Matava specializes in ligament and cartilage injuries, but he also works with Rams regarding all injuries. As NFLPS president, he has helped to move the group forward and is concerned about its relationship with the NFL Players Association.
The St. Louis native talked with NFL Evolution contributing editor Bill Bradley this week about what led him to sports medicine, how the NFLPS will pioneer a review board and how he wants to build a bridge with the NFLPA.
What led you into sports medicine?
Probably the fact that I've always been in sports. I played basketball in college. I tore my ACL in 1983. I had ACL surgery. When I was in medical school, I knew I wanted to be a surgeon, but I wasn't sure what type. After I tore my ACL, I experienced firsthand what it was like to be a patient and I realized it was kind of a neat specialty. Patients for the most part were healthy. They were motivated to get back to activity and it seemed like a natural fit because of my interest in sports. I've played sports all my life in St. Louis, where I grew up. It's a great way to combine medicine with my love of sports and it kind of went from there.
I'm the head team physician. As the orthopedic surgeon, we deal with injuries to the muscular and skeletal systems, fractures, ligament tears, cartilage injuries and joint and muscle problems. The majority of the injuries we see are orthopedic in nature, although each team has a whole cadre of physicians involved. I have two doctors that help me in orthopedic surgery. The season as you know never really ends. During the season, all games, both home and away. ... Then on Mondays, I meet with players in the training room (and) go over any injuries that we have not picked up during the game. Then on Wednesdays, I go to practice and make sure everybody is good for that. On Fridays, I normally determine who's healthy and decide who is ready for the next game on Sunday. And then we do it all over again. During the offseason, there's the NFL Combine ... where we do about 300 physicals for players who are interested in the draft. That's about a four- or five-day event. Then, (there's) getting ready for the draft and we give each player who is in the draft a grade. Each team grades players differently. But for the most part, it's a grade based on medical severity of their previous injuries. ... Then there's the various mini-camps throughout the year; there's less now than there was before because of the new (Collective Bargaining Agreement). Then there's organized team activities or OTAs and I see players who maybe injured. Then training camp comes around and it starts all over again.
How did you get involved in the NFL Physicians Society?
As a physician in the NFL, you are all but automatically a member. They encourage all of the team (doctors) to join. There's about 177 of (us) now. That number tends to fluctuate every year. ... (Of) all of the major physicians groups -- in the four major sports that is -- I think ours in the NFL is the most academic. I work at Washington University in St. Louis where we educate and we work with students and residents. I really enjoy the camaraderie of the Society. We have a scientific meeting at every NFLPS meeting where we present data and research topics that are pertinent to football players. It's not just the NFL, but it also includes all levels of football. Our group has been very instrumental in doing a lot of research with NFL data that has been published in peer review journals. You start to get to meet the other physicians in the society. You become friends. ... You stay involved and people ask you to become part of a committee or part of the executive committee, which is what I did, and you sort of get elected president.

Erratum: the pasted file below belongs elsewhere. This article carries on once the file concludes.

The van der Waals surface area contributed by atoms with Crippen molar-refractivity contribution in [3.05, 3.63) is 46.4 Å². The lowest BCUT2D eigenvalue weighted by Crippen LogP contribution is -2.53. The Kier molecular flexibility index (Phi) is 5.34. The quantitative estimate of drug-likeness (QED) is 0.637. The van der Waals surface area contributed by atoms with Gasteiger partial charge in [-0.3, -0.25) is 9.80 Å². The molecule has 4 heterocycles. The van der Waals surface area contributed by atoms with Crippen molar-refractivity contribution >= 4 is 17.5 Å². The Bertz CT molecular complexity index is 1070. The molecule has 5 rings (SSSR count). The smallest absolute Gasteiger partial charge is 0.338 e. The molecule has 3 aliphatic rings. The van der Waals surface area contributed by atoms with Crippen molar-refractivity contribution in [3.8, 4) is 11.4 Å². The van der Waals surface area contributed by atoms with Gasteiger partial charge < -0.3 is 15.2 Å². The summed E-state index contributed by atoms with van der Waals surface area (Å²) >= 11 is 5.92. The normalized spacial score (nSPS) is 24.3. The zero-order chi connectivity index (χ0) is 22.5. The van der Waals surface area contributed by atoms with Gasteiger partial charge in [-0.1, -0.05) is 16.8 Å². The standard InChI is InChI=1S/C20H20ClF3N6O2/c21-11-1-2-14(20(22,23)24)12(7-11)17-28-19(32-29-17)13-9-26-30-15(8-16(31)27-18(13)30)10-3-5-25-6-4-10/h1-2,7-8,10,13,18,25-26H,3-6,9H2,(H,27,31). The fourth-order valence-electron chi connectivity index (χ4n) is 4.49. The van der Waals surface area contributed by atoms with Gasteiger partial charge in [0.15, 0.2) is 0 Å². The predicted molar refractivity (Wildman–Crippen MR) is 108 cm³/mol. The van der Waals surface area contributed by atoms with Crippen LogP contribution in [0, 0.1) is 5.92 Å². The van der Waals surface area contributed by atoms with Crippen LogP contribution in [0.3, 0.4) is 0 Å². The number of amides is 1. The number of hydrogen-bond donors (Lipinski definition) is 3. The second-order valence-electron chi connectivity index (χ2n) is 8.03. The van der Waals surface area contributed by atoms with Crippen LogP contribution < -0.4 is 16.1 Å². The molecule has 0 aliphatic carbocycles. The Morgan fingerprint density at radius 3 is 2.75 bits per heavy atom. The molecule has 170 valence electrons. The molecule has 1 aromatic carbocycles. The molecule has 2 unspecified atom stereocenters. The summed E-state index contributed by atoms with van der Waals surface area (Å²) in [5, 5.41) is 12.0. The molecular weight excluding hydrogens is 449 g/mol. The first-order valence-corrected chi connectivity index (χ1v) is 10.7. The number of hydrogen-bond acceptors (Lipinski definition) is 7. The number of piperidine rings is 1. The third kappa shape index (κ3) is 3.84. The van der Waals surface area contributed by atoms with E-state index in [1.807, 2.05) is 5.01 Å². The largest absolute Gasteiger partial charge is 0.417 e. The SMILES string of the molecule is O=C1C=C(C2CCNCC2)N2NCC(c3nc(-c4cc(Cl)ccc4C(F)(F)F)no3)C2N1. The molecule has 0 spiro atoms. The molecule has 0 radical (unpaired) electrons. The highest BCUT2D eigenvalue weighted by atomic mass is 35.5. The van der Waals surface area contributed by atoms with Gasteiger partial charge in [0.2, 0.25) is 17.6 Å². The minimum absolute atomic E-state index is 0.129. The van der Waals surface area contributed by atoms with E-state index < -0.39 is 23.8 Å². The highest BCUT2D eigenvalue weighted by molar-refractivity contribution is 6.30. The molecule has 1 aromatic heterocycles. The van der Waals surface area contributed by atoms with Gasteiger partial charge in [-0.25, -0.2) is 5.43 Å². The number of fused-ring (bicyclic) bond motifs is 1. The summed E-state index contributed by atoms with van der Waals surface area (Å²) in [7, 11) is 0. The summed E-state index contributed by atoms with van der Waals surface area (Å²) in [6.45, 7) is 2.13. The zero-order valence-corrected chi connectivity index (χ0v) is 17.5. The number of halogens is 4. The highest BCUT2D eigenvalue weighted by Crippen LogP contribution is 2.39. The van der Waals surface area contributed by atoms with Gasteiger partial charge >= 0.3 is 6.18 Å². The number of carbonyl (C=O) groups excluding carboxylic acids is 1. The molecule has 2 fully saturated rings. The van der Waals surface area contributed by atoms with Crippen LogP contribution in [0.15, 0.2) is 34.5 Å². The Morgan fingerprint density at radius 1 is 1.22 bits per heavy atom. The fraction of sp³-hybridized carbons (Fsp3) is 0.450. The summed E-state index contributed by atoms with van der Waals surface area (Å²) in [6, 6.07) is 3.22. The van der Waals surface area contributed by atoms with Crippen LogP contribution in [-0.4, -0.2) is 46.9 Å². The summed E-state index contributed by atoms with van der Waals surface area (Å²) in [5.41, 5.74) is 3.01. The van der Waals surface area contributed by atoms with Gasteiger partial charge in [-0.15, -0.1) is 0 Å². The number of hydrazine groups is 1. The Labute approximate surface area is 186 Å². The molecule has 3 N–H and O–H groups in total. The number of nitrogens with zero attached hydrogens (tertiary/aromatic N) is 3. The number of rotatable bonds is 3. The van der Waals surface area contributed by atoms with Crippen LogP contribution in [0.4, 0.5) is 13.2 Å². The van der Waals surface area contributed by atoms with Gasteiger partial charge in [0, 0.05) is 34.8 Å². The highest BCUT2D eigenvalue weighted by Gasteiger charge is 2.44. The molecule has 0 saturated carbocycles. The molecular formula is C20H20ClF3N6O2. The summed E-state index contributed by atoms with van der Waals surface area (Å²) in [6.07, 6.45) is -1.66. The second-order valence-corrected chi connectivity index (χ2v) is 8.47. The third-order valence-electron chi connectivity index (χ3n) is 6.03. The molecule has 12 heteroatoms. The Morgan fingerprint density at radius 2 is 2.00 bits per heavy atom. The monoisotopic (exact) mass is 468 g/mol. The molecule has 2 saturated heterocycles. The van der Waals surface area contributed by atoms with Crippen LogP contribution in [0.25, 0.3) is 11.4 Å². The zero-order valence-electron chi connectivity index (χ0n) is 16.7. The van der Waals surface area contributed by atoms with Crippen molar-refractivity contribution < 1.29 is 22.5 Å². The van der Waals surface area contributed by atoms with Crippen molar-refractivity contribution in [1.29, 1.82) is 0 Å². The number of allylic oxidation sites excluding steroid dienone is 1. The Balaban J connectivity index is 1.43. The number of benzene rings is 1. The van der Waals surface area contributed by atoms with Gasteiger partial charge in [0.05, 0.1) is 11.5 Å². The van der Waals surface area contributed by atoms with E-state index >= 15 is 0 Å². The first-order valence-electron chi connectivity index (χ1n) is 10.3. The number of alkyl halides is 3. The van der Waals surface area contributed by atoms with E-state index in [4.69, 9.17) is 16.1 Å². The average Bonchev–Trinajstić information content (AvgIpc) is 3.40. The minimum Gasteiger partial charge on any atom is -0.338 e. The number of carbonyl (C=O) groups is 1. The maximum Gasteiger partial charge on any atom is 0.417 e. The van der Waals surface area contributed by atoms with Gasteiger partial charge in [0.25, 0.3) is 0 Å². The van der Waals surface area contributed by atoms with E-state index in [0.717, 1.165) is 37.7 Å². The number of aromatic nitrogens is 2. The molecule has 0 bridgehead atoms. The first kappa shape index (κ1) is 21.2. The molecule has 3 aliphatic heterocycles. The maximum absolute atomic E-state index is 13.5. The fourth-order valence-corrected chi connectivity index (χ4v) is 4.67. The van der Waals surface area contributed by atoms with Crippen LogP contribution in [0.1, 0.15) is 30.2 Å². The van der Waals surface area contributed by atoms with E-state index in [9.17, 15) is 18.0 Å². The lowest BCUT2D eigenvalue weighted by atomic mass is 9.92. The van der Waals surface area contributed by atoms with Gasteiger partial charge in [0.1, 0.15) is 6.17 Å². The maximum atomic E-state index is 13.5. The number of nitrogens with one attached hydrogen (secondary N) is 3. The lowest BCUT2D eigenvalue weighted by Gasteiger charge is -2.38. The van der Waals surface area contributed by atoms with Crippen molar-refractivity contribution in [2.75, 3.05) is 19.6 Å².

You "sort of" got elected president?
I think I was the only guy who was willing to do the job (he laughed).
What does the job of president of the NFL Physicians Society entail?
It kind of oversees the whole society. There's various political issues that we deal with. I'm kind of the conduit between the membership and the league itself. ... We changed some protocols this year because the big issue was (putting) the (neutro-trauma specialist) on the sidelines. A lot of what comes from the league has to get translated to the membership. There's usually issues that have to be dealt with. Whenever you tell people how to practice medicine, people are going to rebel to some extent. For the most part, it's a good group to work with. Everybody's primary interest has always been the care of the players. When you keep that in mind, everything sort of takes care of itself. It's a great organization because the people who are involved ... tend to be academically oriented. Just look at the membership. A lot of people are on a major (university) faculty throughout the country and hold various leadership positions through academic societies throughout the country.
How do you get the NFLPS's viewpoints known to the NFL's various committees?
As the physician representative, it's kind of easy to get my point across because some of them are always interested in what a physician's perspective is depending on the topic. For example, the Head, Neck and Spine Committee, their topic the head, neck and spines. It's run by physicians. However, when you go to some of the ownership meetings I go to, often I'm the only physician in the room ... so it's my job to let them know what I think.
What are some of changes going on within the NFLPS?